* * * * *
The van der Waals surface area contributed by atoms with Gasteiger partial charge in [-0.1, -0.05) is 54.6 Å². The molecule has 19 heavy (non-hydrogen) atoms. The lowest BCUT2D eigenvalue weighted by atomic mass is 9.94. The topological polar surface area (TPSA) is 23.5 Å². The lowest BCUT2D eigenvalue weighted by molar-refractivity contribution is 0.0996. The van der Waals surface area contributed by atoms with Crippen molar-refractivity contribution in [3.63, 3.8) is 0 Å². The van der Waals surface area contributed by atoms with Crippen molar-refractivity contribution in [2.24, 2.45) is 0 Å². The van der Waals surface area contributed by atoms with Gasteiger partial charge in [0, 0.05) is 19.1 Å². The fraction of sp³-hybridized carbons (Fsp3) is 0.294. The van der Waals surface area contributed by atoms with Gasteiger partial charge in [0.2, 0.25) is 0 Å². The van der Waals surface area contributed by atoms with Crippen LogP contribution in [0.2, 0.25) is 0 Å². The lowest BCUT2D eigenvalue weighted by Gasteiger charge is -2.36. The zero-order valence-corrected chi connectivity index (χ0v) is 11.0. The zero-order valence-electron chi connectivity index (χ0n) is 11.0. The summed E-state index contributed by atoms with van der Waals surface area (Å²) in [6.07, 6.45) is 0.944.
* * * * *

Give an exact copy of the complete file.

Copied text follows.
The van der Waals surface area contributed by atoms with Gasteiger partial charge in [-0.1, -0.05) is 54.6 Å². The molecule has 19 heavy (non-hydrogen) atoms. The lowest BCUT2D eigenvalue weighted by atomic mass is 9.94. The topological polar surface area (TPSA) is 23.5 Å². The lowest BCUT2D eigenvalue weighted by molar-refractivity contribution is 0.0996. The van der Waals surface area contributed by atoms with Crippen molar-refractivity contribution in [3.63, 3.8) is 0 Å². The van der Waals surface area contributed by atoms with Crippen molar-refractivity contribution in [2.24, 2.45) is 0 Å². The van der Waals surface area contributed by atoms with Gasteiger partial charge in [0, 0.05) is 19.1 Å². The fraction of sp³-hybridized carbons (Fsp3) is 0.294. The van der Waals surface area contributed by atoms with Gasteiger partial charge in [0.2, 0.25) is 0 Å². The van der Waals surface area contributed by atoms with Crippen LogP contribution in [0.2, 0.25) is 0 Å². The lowest BCUT2D eigenvalue weighted by Gasteiger charge is -2.36. The zero-order valence-corrected chi connectivity index (χ0v) is 11.0. The zero-order valence-electron chi connectivity index (χ0n) is 11.0. The summed E-state index contributed by atoms with van der Waals surface area (Å²) in [6.07, 6.45) is 0.944.